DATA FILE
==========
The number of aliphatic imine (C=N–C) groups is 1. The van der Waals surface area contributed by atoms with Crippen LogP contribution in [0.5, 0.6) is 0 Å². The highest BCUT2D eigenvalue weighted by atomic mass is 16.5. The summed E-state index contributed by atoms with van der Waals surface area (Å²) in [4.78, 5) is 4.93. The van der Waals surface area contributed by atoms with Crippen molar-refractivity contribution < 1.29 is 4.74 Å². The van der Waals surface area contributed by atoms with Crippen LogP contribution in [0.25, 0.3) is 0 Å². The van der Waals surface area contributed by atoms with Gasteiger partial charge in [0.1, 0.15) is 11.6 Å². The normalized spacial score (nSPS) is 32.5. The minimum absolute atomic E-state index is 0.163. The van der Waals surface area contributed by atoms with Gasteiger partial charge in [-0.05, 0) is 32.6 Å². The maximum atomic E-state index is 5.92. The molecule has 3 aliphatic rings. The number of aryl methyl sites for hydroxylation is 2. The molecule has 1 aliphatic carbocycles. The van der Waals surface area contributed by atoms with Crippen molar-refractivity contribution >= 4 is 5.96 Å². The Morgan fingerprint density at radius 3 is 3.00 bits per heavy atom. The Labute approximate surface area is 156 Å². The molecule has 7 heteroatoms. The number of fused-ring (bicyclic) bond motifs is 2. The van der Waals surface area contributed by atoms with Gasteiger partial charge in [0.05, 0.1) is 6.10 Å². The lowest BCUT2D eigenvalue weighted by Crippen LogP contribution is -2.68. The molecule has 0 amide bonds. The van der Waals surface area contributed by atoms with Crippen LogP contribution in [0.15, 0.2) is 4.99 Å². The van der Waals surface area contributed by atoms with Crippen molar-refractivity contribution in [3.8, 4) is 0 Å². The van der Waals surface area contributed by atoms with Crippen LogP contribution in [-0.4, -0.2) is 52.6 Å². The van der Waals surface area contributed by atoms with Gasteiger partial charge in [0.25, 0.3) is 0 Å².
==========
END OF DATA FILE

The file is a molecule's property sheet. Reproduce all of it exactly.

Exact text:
The number of aliphatic imine (C=N–C) groups is 1. The van der Waals surface area contributed by atoms with Crippen LogP contribution in [0.5, 0.6) is 0 Å². The highest BCUT2D eigenvalue weighted by atomic mass is 16.5. The summed E-state index contributed by atoms with van der Waals surface area (Å²) in [4.78, 5) is 4.93. The van der Waals surface area contributed by atoms with Crippen molar-refractivity contribution < 1.29 is 4.74 Å². The van der Waals surface area contributed by atoms with Crippen LogP contribution in [0.25, 0.3) is 0 Å². The van der Waals surface area contributed by atoms with Gasteiger partial charge in [0.1, 0.15) is 11.6 Å². The normalized spacial score (nSPS) is 32.5. The minimum absolute atomic E-state index is 0.163. The van der Waals surface area contributed by atoms with Gasteiger partial charge in [-0.05, 0) is 32.6 Å². The maximum atomic E-state index is 5.92. The molecule has 3 aliphatic rings. The number of aryl methyl sites for hydroxylation is 2. The molecule has 1 aliphatic carbocycles. The van der Waals surface area contributed by atoms with Crippen molar-refractivity contribution >= 4 is 5.96 Å². The Morgan fingerprint density at radius 3 is 3.00 bits per heavy atom. The Labute approximate surface area is 156 Å². The molecule has 7 heteroatoms. The number of fused-ring (bicyclic) bond motifs is 2. The van der Waals surface area contributed by atoms with Gasteiger partial charge in [0.05, 0.1) is 6.10 Å². The lowest BCUT2D eigenvalue weighted by Crippen LogP contribution is -2.68. The molecule has 0 amide bonds. The van der Waals surface area contributed by atoms with Crippen LogP contribution in [0.15, 0.2) is 4.99 Å². The van der Waals surface area contributed by atoms with Crippen molar-refractivity contribution in [3.8, 4) is 0 Å². The van der Waals surface area contributed by atoms with Crippen LogP contribution in [-0.4, -0.2) is 52.6 Å². The van der Waals surface area contributed by atoms with Gasteiger partial charge in [0.25, 0.3) is 0 Å².